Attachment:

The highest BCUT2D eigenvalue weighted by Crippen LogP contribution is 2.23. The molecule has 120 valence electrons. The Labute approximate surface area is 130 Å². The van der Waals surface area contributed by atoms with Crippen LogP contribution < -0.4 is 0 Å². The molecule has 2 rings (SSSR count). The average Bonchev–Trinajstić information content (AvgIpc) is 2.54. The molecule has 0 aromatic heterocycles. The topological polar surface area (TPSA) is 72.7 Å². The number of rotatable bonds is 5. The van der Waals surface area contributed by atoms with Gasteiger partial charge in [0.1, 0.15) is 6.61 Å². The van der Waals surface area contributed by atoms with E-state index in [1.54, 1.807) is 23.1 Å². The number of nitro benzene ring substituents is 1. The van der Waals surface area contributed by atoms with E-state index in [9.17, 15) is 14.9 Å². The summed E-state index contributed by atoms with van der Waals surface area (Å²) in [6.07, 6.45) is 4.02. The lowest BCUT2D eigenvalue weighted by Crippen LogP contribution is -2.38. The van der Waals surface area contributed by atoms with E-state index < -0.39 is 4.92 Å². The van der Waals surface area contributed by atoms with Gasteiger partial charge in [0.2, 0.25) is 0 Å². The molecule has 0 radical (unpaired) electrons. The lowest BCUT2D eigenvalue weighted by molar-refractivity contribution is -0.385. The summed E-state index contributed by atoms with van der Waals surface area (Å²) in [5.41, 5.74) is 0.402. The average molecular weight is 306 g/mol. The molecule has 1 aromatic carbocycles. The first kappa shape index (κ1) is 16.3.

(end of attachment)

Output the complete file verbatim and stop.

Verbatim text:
The highest BCUT2D eigenvalue weighted by Crippen LogP contribution is 2.23. The molecule has 120 valence electrons. The Labute approximate surface area is 130 Å². The van der Waals surface area contributed by atoms with Crippen LogP contribution < -0.4 is 0 Å². The molecule has 2 rings (SSSR count). The average Bonchev–Trinajstić information content (AvgIpc) is 2.54. The molecule has 0 aromatic heterocycles. The topological polar surface area (TPSA) is 72.7 Å². The number of rotatable bonds is 5. The van der Waals surface area contributed by atoms with Gasteiger partial charge in [0.1, 0.15) is 6.61 Å². The van der Waals surface area contributed by atoms with E-state index in [1.54, 1.807) is 23.1 Å². The number of nitro benzene ring substituents is 1. The van der Waals surface area contributed by atoms with E-state index in [9.17, 15) is 14.9 Å². The summed E-state index contributed by atoms with van der Waals surface area (Å²) in [6.07, 6.45) is 4.02. The lowest BCUT2D eigenvalue weighted by Crippen LogP contribution is -2.38. The van der Waals surface area contributed by atoms with E-state index < -0.39 is 4.92 Å². The van der Waals surface area contributed by atoms with Gasteiger partial charge in [0.2, 0.25) is 0 Å². The molecule has 0 radical (unpaired) electrons. The lowest BCUT2D eigenvalue weighted by molar-refractivity contribution is -0.385. The summed E-state index contributed by atoms with van der Waals surface area (Å²) in [5.41, 5.74) is 0.402. The average molecular weight is 306 g/mol. The molecule has 1 aromatic carbocycles. The first kappa shape index (κ1) is 16.3.